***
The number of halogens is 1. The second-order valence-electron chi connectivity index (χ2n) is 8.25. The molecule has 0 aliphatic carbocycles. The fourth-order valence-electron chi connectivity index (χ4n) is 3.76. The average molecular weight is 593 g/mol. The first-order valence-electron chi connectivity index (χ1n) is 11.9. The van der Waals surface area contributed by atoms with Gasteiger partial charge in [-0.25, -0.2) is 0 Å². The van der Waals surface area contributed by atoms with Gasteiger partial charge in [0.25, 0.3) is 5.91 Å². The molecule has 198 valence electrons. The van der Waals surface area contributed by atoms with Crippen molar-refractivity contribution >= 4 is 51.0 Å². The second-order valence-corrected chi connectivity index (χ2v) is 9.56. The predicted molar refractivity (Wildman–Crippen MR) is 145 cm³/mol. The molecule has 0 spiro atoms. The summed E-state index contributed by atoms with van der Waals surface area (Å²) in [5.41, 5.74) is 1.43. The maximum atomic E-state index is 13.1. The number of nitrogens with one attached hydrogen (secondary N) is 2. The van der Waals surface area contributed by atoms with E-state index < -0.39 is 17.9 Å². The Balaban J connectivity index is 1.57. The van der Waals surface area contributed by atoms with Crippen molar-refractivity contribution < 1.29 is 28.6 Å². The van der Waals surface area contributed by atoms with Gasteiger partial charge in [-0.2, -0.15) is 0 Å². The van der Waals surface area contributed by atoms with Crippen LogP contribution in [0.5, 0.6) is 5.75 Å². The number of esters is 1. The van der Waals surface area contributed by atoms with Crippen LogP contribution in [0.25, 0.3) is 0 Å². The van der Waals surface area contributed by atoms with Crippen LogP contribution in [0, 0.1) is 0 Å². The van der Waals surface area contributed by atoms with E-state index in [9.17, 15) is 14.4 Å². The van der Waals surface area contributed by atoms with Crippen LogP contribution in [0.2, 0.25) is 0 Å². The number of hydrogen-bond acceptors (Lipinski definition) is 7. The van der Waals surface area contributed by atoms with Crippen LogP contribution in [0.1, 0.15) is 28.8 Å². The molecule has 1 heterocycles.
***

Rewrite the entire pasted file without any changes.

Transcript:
The number of halogens is 1. The second-order valence-electron chi connectivity index (χ2n) is 8.25. The molecule has 0 aliphatic carbocycles. The fourth-order valence-electron chi connectivity index (χ4n) is 3.76. The average molecular weight is 593 g/mol. The first-order valence-electron chi connectivity index (χ1n) is 11.9. The van der Waals surface area contributed by atoms with Gasteiger partial charge in [-0.25, -0.2) is 0 Å². The van der Waals surface area contributed by atoms with Gasteiger partial charge in [0.25, 0.3) is 5.91 Å². The molecule has 198 valence electrons. The van der Waals surface area contributed by atoms with Crippen molar-refractivity contribution >= 4 is 51.0 Å². The second-order valence-corrected chi connectivity index (χ2v) is 9.56. The predicted molar refractivity (Wildman–Crippen MR) is 145 cm³/mol. The molecule has 0 spiro atoms. The summed E-state index contributed by atoms with van der Waals surface area (Å²) in [5.41, 5.74) is 1.43. The maximum atomic E-state index is 13.1. The number of nitrogens with one attached hydrogen (secondary N) is 2. The van der Waals surface area contributed by atoms with E-state index < -0.39 is 17.9 Å². The Balaban J connectivity index is 1.57. The van der Waals surface area contributed by atoms with Crippen molar-refractivity contribution < 1.29 is 28.6 Å². The van der Waals surface area contributed by atoms with Gasteiger partial charge in [-0.2, -0.15) is 0 Å². The van der Waals surface area contributed by atoms with Crippen LogP contribution in [0.5, 0.6) is 5.75 Å². The number of esters is 1. The van der Waals surface area contributed by atoms with Crippen LogP contribution in [0.25, 0.3) is 0 Å². The van der Waals surface area contributed by atoms with Crippen LogP contribution in [0, 0.1) is 0 Å². The van der Waals surface area contributed by atoms with E-state index in [9.17, 15) is 14.4 Å². The van der Waals surface area contributed by atoms with Crippen LogP contribution in [0.2, 0.25) is 0 Å². The number of hydrogen-bond acceptors (Lipinski definition) is 7. The van der Waals surface area contributed by atoms with Crippen LogP contribution in [0.1, 0.15) is 28.8 Å². The molecule has 1 heterocycles.